View the presentation full-screen. You can view the full presentation notes as well.
Thanks for attending my session on how to use cell phones in your classroom for GOOD! Please feel free to ask questions at anytime and just participate in the session – all of the links and resources you need are detailed below. A PDF version of the presentation from our session today is available at the bottom of this post.
- ChaCha Smartphone Apps
- iPadio app
- iPadio site
- Remind101 app
- Remind101 site
- Poll Everywhere
- Sign up for a free educational Poll Everywhere account
- Poll: When would you use a Student Response System?
- Poll: What Cell Phone Technology Will You Try First?
- Blabberize – Fun site to make your photos talk!
- Great Blabberize examples of student created artwork and poetry brought to life
What if your students do NOT have an unlimited SMS plan or even a cell phone, but they DO have an iPod Touch? Try the textPlus app (iTunes link)
Poll Everywhere polls:
The Innovative Educator: Ten Ideas for Educating Innovatively with Phone Casting (aka Podcasting made easy)
Some great ideas here on how to use any cell phone in class for educational ‘Phone-Casting’ for both teachers and student projects. The highlight? Learning that creating a phonecast with iPadio of ANY recorded speech will be automatically transcribed into text!
Download the PDF of the presentation above – all of the links mentioned in the presentation are active!
MediaShift . Why Schools Should Stop Banning Cell Phones, and Use Them for Learning | PBS
This article highlights a recent Pew Internet survey which finds that 83% of adults own a cell phone, and over half have used the phone to instantly access information online to answer a question that they have.
Why do we think that these devices can not be an effective tool in the classroom???
This article is a good read and has some great validation for rethinking the prevalent ‘Ban All Cell Phones’ policies that are in place across the nation.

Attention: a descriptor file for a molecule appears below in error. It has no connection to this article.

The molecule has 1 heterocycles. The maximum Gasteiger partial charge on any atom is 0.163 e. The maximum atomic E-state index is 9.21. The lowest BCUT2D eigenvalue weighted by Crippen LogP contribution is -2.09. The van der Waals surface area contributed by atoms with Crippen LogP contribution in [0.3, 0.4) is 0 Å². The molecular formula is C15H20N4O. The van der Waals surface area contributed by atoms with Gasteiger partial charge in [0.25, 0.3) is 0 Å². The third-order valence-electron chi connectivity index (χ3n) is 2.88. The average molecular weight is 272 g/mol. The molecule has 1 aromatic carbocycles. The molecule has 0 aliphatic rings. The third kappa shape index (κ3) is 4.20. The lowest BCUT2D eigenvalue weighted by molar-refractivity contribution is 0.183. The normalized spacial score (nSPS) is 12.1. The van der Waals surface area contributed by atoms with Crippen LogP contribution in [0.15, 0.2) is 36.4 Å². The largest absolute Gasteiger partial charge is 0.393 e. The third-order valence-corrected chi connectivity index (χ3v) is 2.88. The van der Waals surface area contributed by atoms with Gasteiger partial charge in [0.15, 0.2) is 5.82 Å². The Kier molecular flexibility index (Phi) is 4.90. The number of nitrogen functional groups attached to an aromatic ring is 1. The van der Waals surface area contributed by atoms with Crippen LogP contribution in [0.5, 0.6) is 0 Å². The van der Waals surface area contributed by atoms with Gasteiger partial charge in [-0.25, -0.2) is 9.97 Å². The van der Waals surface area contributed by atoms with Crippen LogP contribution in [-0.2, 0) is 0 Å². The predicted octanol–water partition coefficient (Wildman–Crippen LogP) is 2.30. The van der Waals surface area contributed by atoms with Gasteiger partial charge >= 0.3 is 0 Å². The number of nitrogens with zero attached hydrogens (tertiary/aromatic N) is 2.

There’s something about teachers teaching teachers that makes this video a must see. Teachers are always thinking miles ahead and this instructor does just that. She has wonderful ideas on how to integrate Poll Everywhere in lessons, and tells of her experiences with the site, she also…as all teachers can do ~prophesies~ before teachers incorporate anything into a lesson the one question we ask ourselves is…what could go wrong? Well, in this video you get her experience speaking to that topic. Check it out!
More and more teachers are using Poll Everywhere in their instruction, and now more teacher trainers are instructing teachers on how to incorporate Poll Everywhere into their classrooms.
Be sure to catch the video – she gives a good intro to how the system works, how to create both open-ended and multiple choice polls, and the cooperating teachers ask the questions that most teachers would have.
To Ban or Not to Ban: Schools Must Decide Cell Phone Policies | MindShift
August 22, 2011 | 11:16 AM | By Audrey Watters
To Ban or Not to Ban: Schools Must Decide Cell Phone Policies
Last week, a study by the Pew Internet and American Life Project found that cellphones have become “near ubiquitous”: 83% of American adults own one. Over half of all adult mobile phone owners had used their phones at least once to get information they needed right away. And more than a quarter said that they had experienced a situation in the previous month in which they had trouble doing something because they did not have their phones at hand.